Many clients who are in treatment for substance abuse also have a history of trauma. Treatment providers acknowledge the role that trauma plays in substance abuse and many provide integrated treatment for trauma symptoms and substance abuse. Unfortunately, programmatic changes have proceeded faster than has our understanding of the impact of this work on substance abuse treatment providers. In particular, we know that working with clients who have experienced trauma can result in vicarious trauma and/or vicarious posttraumatic growth. This study examined factors associated with vicarious trauma and vicarious posttraumatic growth for counselors working with clients in substance abuse treatment. Counselors who were in recovery were more likely than other counselors to report a history of trauma; they also reported higher levels of vicarious trauma and vicarious posttraumatic growth. This study identified risk factors for counselors’ experiencing vicarious trauma and vicarious posttraumatic growth, and points to the importance of preparing counselors, both personally and professionally, for addressing trauma within substance abuse treatment programs.

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Our newly released issue is now online —> January-April 2017.
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The Authors’ Own Words: Intoxication and binge and high-intensity drinking among US young adults in their mid-20s

We ask authors to describe their impressions regarding the implications of their accepted work, how their findings will change practice, and what is noteworthy about the work.

Intoxication and binge and high-intensity drinking among US young adults in their mid-20s
Substance Abuse Vol. 37 , Iss. 4,2016

The likelihood of discussing alcohol use with a doctor or other health professional has been shown to decrease sharply after age 24, but empirical studies of high-risk alcohol use among this group have not been available to indicate if such decreased clinician communication overall is warranted. Our study, which estimated the prevalence of a range of alcohol use behaviors among US young adults aged 25/26, found that 39.9% of these young adults reported being intoxicated at least once in the past 30 days and 25.6% reported usually experiencing a sustained high of 3 or more hours when drinking alcohol. In the past two weeks, binge drinking (5+ drinks in a row) was reported by 36.3% of respondents, and 12.4% reported high-intensity drinking (10+ drinks in a row). These rates of age 25/26 alcohol use remained stable over the ten years of data examined, in contrast to significant declines over historical time in alcohol prevalence rates among these same individuals at age 18. Results suggest that high-risk alcohol use prevention approaches to reach young adults in their mid-twenties are needed, as are efforts to increase proactive screening to identify young adults participating in high-risk alcohol use.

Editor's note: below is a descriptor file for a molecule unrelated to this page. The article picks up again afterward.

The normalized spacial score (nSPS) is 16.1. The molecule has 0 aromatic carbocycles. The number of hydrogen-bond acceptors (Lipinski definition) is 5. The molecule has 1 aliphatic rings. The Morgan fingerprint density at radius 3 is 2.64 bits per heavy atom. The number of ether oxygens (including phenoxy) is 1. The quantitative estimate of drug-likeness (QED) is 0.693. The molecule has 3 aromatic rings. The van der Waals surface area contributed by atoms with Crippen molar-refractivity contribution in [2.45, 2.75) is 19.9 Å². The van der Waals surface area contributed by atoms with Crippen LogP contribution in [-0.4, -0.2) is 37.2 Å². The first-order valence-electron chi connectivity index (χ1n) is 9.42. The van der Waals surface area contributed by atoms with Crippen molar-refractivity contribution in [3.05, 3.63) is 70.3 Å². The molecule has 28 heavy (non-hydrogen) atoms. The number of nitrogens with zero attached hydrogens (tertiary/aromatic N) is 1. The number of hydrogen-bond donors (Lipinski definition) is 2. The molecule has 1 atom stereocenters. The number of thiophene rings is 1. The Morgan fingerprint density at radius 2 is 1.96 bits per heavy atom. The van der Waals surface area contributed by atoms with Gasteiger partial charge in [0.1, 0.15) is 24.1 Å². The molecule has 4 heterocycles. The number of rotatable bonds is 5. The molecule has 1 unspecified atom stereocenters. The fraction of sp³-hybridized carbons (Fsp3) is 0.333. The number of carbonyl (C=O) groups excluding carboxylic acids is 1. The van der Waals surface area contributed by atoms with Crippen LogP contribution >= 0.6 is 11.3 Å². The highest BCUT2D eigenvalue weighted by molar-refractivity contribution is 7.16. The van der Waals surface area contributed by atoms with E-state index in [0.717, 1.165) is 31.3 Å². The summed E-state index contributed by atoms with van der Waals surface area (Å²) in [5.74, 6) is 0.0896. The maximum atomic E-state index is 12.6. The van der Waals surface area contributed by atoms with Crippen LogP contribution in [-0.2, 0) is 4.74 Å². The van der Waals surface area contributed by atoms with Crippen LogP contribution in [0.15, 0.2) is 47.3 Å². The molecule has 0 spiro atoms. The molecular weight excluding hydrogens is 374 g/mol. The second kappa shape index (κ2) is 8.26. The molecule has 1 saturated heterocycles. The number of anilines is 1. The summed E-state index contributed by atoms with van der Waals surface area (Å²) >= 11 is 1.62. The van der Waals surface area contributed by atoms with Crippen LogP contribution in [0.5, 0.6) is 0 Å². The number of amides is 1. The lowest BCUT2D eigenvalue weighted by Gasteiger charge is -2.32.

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Our newly released issue is now online —> January-April 2017.
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Fruit and vegetable intake as a moderator of the association between depressive symptoms and cigarette smoking

We ask authors to describe their impressions regarding the implications of their accepted work, how their findings will change practice, and what is noteworthy about the work.